Download version 1.2 (Visual C# Express 2013)
Version 1.3 - Only one change in this version. I added the ability to save the log from the arduino to a text file for later use. That's all!
Download version 1.3 (Visual C# Express 2013)
This program, written in C#, interfaces with a USB scale and makes taking inventory of printing inks much easier. You place a jug on the scale, click the button that best describes the colour, and it adds up the masses. I also added a save/load feature so you can backup/edit your work or load inventory counts from the past.
I wrote a series of tests using Visual C# 2010 Express to connect with a webcam (Logitech c525). I just felt like playing around with webcams! A silly goal I set for myself was to mimic taking "snapshots" of video at user-defined intervals. This was more challenging then you might think, as many webcams do not actually have the capability of taking pictures/snapshots, they can only take continuous video.
The end result was a Webcam recorder. This simple program connects to a webcam on your computer, allows you to set your desired resolution, and records .avi video using AForge.NET and C#.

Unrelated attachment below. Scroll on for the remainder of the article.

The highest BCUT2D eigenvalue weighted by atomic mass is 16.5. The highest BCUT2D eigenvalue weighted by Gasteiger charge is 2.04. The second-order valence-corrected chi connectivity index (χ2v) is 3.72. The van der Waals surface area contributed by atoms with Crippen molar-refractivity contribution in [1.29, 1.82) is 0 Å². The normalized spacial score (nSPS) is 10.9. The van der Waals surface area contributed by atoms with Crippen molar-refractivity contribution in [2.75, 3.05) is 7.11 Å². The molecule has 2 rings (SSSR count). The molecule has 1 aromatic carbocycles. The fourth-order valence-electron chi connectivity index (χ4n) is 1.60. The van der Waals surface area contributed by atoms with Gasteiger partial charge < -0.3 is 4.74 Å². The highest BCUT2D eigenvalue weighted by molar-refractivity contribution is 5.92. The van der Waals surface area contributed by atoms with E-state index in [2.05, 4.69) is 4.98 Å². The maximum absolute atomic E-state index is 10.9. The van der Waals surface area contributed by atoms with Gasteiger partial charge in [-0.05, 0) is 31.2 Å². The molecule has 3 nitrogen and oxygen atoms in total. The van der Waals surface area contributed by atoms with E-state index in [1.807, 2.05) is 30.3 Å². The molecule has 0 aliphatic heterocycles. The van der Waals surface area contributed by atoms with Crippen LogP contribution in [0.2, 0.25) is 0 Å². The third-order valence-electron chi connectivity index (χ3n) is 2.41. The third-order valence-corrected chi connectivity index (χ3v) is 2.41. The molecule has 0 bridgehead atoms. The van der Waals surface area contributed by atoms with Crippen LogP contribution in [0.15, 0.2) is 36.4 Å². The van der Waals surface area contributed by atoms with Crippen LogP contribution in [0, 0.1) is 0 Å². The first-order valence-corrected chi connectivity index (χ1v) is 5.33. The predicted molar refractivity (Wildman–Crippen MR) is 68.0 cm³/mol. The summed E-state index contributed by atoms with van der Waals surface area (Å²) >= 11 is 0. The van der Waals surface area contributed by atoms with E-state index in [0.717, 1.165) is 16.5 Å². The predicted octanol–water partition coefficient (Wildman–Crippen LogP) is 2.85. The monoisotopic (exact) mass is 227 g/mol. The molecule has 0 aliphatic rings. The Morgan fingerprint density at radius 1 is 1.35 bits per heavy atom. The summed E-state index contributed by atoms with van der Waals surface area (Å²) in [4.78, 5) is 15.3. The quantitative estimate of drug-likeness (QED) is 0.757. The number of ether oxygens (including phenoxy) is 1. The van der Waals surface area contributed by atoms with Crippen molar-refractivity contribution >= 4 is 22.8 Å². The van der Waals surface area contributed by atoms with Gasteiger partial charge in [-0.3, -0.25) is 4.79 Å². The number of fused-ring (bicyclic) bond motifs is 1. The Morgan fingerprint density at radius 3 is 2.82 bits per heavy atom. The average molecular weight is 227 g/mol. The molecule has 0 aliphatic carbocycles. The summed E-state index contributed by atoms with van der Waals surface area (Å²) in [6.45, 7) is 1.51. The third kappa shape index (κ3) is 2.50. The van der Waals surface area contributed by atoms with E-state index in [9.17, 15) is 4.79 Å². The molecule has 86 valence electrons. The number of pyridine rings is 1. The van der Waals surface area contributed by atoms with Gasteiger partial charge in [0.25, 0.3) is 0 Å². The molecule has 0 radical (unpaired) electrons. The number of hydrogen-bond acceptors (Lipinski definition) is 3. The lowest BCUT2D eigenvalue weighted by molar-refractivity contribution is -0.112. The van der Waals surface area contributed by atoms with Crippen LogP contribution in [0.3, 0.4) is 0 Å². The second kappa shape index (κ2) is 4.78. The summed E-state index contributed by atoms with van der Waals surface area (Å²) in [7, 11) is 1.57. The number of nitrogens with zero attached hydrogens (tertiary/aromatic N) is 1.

Wrote a program using C# and Visual Studio for helping to mix PMS colours to be used in flexographic printing. The program interfaces with a Dymo 25 lb. postal scale, but has the capacity to interface with a variety of other scales as well.
A simple little console program written in C# that interfaces with a USB Scale (a Dymo 25 lb. postal scale in this case, although I believe many other scales would be supported by this program simply by changing the vendor/product IDs in the code) and reports the current mass on the scale every second. This was the first step for my Total Colourbook program!
Designed a simple responsive website using Bootstrap for Total Label Inc.